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Study: Living Close to the Coast Has Health Benefits

Update Date: Jul 17, 2012 09:28 AM EDT

Living close to the sea is not just good for the scenic beauty, but it is also good for the health, say researchers from Devon and Cornwall.

Also, it is not just those who live in the country side who have the advantage, but even those live in the nearby cities get the benefits.  

The effect is actually mostly felt by people living in coastal cities like Newcastle and Southampton, compared to inland ones like Birmingham and Leeds, reports the Telegraph.

Ben Wheeler, a public health expert from the Peninsula College of Medicine and Dentistry at Exeter University, said that residing close to the sea certainly has a calming effect on people but he said that it is still unclear as to how much it had to do with salty air.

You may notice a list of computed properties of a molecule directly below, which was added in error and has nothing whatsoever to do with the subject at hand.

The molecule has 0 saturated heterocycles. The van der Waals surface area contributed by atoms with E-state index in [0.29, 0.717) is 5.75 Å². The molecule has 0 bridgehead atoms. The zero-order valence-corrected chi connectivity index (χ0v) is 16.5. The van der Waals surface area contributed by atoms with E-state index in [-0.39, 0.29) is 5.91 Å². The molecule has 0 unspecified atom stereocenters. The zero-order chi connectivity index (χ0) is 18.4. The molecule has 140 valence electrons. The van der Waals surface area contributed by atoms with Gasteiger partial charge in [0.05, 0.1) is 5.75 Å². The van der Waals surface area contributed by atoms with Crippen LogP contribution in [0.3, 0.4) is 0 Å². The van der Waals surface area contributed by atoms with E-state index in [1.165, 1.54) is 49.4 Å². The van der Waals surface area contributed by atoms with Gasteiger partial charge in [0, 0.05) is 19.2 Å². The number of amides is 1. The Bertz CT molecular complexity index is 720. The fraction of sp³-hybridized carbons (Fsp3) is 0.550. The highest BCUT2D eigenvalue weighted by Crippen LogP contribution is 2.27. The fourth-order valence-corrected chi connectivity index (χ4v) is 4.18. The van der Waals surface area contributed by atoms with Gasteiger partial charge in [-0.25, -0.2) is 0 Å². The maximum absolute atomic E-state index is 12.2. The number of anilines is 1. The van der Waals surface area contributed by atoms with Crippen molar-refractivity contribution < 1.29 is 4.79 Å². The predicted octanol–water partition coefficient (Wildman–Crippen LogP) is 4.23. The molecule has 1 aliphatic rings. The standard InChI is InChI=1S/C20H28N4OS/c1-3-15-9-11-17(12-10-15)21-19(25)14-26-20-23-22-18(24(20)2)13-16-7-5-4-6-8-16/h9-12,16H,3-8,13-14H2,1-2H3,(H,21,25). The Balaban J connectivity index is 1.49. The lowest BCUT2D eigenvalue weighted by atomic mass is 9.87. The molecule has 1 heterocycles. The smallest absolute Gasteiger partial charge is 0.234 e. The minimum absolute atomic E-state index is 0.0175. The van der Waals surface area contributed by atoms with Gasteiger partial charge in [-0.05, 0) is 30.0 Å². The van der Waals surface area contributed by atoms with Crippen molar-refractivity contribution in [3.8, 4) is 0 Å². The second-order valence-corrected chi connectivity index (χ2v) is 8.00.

For the study, Wheeler and colleagues analyzed information from 2001 census to study and compare the difference in the health of people who lived close by and far away from the sea in England.  

The study results revealed that only 69 per cent respondents rated their health as "good" and it seems, people living closer to the coast (within 5 km) were more likely to rate their health when compared to those living more than 30 miles (50km) inland, said the report.

Respondents rating their health as good were found to be living up to 20-50km from the sea, although the effect kept deteriorating with the distance.  

 "You don't have to have a sea view to benefit," said Dr Wheeler.

Study results suggest that even if people live close by or far away, it was important how often they what was important was how frequently they went to the coast, and how woven it was into their lives. It showed that living near the sea benefits the city dwelling and poor people the most, those who nationally suffer the worst health and do the lest exercise.

During the analysis, the age and wealth variations between different areas' populations were considered.

The study considered both rural and urban areas and was published in the journal Health and Place.

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